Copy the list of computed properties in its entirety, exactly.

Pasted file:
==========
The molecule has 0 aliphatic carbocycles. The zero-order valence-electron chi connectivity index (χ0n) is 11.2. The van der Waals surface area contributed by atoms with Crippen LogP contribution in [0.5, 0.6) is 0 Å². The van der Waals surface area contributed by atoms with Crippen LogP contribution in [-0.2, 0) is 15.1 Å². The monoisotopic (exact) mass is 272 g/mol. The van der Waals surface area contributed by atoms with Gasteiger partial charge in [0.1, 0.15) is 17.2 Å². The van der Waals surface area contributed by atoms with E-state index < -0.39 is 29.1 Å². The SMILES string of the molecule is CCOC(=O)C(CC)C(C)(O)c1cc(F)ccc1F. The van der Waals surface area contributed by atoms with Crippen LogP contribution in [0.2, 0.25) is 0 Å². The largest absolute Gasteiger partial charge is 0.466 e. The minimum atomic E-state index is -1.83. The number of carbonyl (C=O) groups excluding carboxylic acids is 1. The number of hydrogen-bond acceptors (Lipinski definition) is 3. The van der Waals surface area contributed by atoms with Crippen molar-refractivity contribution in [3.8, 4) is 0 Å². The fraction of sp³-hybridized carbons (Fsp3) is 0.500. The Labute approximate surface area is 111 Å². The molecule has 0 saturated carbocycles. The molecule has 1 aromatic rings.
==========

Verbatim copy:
The molecule has 0 aliphatic carbocycles. The zero-order valence-electron chi connectivity index (χ0n) is 11.2. The van der Waals surface area contributed by atoms with Crippen LogP contribution in [0.5, 0.6) is 0 Å². The van der Waals surface area contributed by atoms with Crippen LogP contribution in [-0.2, 0) is 15.1 Å². The monoisotopic (exact) mass is 272 g/mol. The van der Waals surface area contributed by atoms with Gasteiger partial charge in [0.1, 0.15) is 17.2 Å². The van der Waals surface area contributed by atoms with E-state index < -0.39 is 29.1 Å². The SMILES string of the molecule is CCOC(=O)C(CC)C(C)(O)c1cc(F)ccc1F. The van der Waals surface area contributed by atoms with Crippen LogP contribution in [0.2, 0.25) is 0 Å². The largest absolute Gasteiger partial charge is 0.466 e. The minimum atomic E-state index is -1.83. The number of carbonyl (C=O) groups excluding carboxylic acids is 1. The number of hydrogen-bond acceptors (Lipinski definition) is 3. The van der Waals surface area contributed by atoms with Crippen molar-refractivity contribution in [3.8, 4) is 0 Å². The fraction of sp³-hybridized carbons (Fsp3) is 0.500. The Labute approximate surface area is 111 Å². The molecule has 0 saturated carbocycles. The molecule has 1 aromatic rings.